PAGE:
Surrogacy360 was created by the Center for Genetics and Society and Our Bodies Ourselves. Both organizations focus on expanding public awareness and action on health and human rights in the United States and around the world.

Surrogacy360 builds on our longstanding partnership on issues related to assisted reproduction, including the International Forum on Intercountry Adoption and Global Surrogacy, convened at The Hague in 2014. The Center, with assistance from Our Bodies Ourselves, planned a surrogacy track at the Forum and developed a report documenting discussions and outcomes. Elements of this report have been used by the Council of Europe Parliamentary Assembly to frame recommendations on international surrogacy.

More information about each organization is available below. Read our press release for more on the need for and development of Surrogacy360.

Our Bodies Ourselves logo

Our Bodies Ourselves (OBOS) is a nonprofit organization based in Massachusetts that develops and promotes evidence-based information on girls’ and women’s reproductive health and sexuality.

OBOS also addresses the social, economic, and political conditions that affect health care access and quality of care. This contextual information has inspired readers to learn more about and to change laws and policies that affect their own and their family’s well-being.

More than 500,000 people each month visit OBOS’s website. OBOS is also active on Facebook and Twitter. The organization’s signature publication, “Our Bodies, Ourselves,” was one of 88 books included in the Library of Congress exhibit “Books That Shaped America.”

The OBOS Global Initiative works with women’s organizations around the world that have translated and adapted “Our Bodies, Ourselves” to their country’s unique cultural needs. Many of these groups are addressing assisted reproductive technologies via their own work and in collaboration with OBOS (visit Global Collaborations for more information).

Surrogacy360 is one example of the Global Initiative’s work toward greater transparency and awareness concerning international commercial surrogacy. Other examples include:

  • Participation at the planning level for the Tarrytown Meetings convened by the Center for Genetics and Society to strategize around the responsible use of biotechnologies.
  • Support for the Infertility Family Research Registry at Dartmouth-Hitchcock Medical Center to increase participation by fertility clinics and egg providers in order to gather long-term safety data on egg retrieval.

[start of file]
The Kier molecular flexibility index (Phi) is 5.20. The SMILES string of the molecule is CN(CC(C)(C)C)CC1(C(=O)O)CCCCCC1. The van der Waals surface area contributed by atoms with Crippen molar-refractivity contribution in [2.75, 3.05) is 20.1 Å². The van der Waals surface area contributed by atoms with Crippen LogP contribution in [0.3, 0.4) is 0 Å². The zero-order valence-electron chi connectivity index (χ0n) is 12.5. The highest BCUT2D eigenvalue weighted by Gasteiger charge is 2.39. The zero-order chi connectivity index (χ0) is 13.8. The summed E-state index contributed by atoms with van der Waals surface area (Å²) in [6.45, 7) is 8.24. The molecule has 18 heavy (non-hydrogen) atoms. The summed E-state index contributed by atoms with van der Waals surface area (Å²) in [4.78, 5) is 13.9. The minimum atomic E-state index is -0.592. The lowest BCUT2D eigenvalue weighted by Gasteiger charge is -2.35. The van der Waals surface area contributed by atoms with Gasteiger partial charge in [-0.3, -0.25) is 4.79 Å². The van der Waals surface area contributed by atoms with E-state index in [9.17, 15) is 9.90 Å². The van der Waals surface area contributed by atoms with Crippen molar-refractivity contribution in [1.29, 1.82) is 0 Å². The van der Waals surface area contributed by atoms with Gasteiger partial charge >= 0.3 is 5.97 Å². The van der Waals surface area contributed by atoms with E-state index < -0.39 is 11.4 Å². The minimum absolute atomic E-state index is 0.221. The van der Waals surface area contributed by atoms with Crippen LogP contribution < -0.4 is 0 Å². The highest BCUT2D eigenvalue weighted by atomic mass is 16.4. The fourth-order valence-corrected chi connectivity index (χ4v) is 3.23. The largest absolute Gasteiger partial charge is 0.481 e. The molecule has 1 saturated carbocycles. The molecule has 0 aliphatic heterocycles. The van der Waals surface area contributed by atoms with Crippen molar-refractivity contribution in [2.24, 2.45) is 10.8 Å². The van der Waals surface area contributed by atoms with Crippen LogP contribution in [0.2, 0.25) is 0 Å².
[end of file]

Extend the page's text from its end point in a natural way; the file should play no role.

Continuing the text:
• Collaboration with students and colleagues at the University of California, Davis, School of Law on a counter advertisement to misleading fertility clinic ads for egg providers. This advertisement was published in the student newspaper, The Miami Hurricane, in April 2016.

OBOS’s past and current funders on assisted reproduction and international commercial surrogacy include the Appleton Foundation, the John D. and Catherine T. MacArthur Foundation, and Foundation for A Just Society.

Center for Genetics & Society

The Center for Genetics and Society (CGS) is a public-interest organization based in California working to reclaim human biotechnologies for the common good.

CGS brings a social justice, human rights, and public interest perspective to human genetic and assisted reproductive technologies and practices, supporting those that are beneficial and opposing those that threaten to increase inequality, discrimination, and conflict.

CGS provides a range of digital resources that track and analyze developments on issues related to the social meaning of human biotechnologies including: a robust website and active presence on Twitter, Facebook, and YouTube; Biopolitical Times, a longstanding blog with staff and guest contributors; and Talking Biopolitics, a series of conversations with leading thinkers, ethicists, and researchers.

Key CGS activities on the rights and safety of parties to fertility treatments that involve commercial surrogacy or egg retrieval include:

  • Implementation of a CGS Fellows Program to gather data on the experiences of people undergoing fertility treatment. The program currently includes three scholars investigating the health risks and fertility clinic policies surrounding egg retrieval, and the health impacts and marketing of surrogacy services.
  • Convening the Tarrytown Meetings (2010-2012), bringing together more than 200 advocates, scholars, policy experts, creative artists, and others working to ensure that human biotechnologies support the common good. Discussion topics at the meetings included sex selection, trait selection, commercial surrogacy, use of women’s eggs for fertility and research, and gamete donor anonymity. An ART Working Group grew out of these meetings and continues to brief CGS colleagues.

CGS’s past and current funders on assisted reproduction and international commercial surrogacy include the Appleton Foundation, Lyman B. Brainerd Jr. Family Foundation, Heimbinder Family Foundation, John D. and Catherine T. MacArthur Foundation, Marisla Foundation, and Winiarski Family Foundation.